Feeding time at my house is a structured event; it is because of this that we never have any issues. Each dog has an eating position and number in the delivery system. The delivery system number is important because we don't always eat in the kitchen. As I've explained before we often eat in the backyard; sometimes out of bowls, other times I feed out of one big bowl so the dogs need to learn to wait their turn. This order helps greatly in the natural grabbing instinct of dogs.
When I start the feeding process there is commotion, mostly from Jessie. The poodles tend to be more mannerly about their excitement level. Luke only comes into the kitchen at preparation time if I happen to be making one of his favorites. Jessie bounds around with gusto anxiously awaiting her favorite time of the day. When I do grab a bowl all the dogs know that it is for Jessie. Luke and Tilley quietly stand back waiting. Once Jessie has hers then it is Tilley's turn and she is more than likely lying on her bed patiently.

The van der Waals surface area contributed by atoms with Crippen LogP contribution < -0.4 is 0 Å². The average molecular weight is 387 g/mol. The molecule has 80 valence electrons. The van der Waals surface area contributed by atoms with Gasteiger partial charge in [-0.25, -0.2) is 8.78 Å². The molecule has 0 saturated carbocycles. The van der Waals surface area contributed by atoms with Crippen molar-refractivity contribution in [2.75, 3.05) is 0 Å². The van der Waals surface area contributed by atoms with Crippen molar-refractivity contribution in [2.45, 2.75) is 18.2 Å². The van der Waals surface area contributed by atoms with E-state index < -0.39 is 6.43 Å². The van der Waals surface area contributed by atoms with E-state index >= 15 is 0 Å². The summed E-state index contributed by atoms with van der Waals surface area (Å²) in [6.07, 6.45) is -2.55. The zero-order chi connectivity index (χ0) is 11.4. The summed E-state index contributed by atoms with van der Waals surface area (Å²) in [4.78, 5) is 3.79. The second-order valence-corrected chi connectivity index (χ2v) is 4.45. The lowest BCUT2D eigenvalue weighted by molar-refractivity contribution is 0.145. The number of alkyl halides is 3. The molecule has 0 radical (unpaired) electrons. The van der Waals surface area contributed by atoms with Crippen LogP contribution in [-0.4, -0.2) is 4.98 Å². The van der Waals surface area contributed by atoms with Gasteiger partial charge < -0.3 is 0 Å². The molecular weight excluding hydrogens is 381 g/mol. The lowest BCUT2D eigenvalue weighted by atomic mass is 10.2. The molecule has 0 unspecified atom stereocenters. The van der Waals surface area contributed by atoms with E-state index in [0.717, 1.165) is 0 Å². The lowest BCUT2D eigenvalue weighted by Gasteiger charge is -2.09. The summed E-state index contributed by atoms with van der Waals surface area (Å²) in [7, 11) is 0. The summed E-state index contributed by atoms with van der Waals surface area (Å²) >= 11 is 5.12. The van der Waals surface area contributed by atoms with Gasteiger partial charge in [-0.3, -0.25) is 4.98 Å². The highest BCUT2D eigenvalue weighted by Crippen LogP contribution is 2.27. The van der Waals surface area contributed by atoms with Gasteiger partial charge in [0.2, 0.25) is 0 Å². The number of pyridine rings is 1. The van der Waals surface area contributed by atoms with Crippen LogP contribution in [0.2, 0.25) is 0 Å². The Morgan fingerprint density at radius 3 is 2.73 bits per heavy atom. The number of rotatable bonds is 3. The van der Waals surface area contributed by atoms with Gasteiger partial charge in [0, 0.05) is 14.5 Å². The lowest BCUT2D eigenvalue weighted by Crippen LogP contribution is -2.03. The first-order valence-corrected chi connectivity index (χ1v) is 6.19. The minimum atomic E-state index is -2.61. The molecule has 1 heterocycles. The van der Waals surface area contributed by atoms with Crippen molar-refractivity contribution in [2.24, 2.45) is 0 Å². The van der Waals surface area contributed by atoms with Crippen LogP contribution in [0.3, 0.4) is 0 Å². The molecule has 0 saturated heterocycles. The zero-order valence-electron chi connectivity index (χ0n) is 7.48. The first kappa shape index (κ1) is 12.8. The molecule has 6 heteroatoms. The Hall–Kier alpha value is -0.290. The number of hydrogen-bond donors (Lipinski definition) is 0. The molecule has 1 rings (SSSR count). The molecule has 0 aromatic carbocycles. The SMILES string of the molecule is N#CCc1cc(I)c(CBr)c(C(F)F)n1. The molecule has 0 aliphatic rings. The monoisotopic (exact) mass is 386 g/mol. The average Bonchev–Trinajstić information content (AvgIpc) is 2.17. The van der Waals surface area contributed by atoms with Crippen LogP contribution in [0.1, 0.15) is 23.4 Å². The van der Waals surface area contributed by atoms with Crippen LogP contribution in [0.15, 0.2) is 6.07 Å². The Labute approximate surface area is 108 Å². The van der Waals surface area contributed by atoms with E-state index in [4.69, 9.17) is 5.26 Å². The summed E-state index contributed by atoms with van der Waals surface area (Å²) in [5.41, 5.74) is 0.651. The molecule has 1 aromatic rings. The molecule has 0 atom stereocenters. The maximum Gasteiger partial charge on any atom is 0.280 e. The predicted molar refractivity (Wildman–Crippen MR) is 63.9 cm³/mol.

Often I have to add something extra yummy to Luke's bowl to ensure that he will eat a little something so he waits. He knows that his bowl is last; this is very reassuring to him. If feeding time was a free for all it would be very unsettling for a dog like Luke. You can feed dogs in a supervised manner without all the order but you must have good control and there will still remain the element of uncertainty. To help with the sense of "is that my bowl?" you use names, very important. When you have a pack your dogs must be accustom to listening for their name. After all you cannot always do everything in a pack.
Once Jessie is done eating she is physically removed from the room. This is new and due to her dementia, deafness and loss of vision. It works well and even when we do have a toss the food around the yard day everyone is calm and under control. I remember a time when we were visiting a breeders house looking at puppies; calm was nothing near what occurred. We were in a very small room with probably 6 large dogs when a neighbor brought over a container of left over hot dogs. The woman who was the owner of the dogs proceeded to toss the hot dogs around the living room and bedlam ensued. My husband and I stood looking at each other as the dogs slammed into each other and grabbed out of other dogs mouths. It was quite the experience and we left, puppyless.
Feeding time can be a calm and civil event if you take control and make the rules very clear for all involved.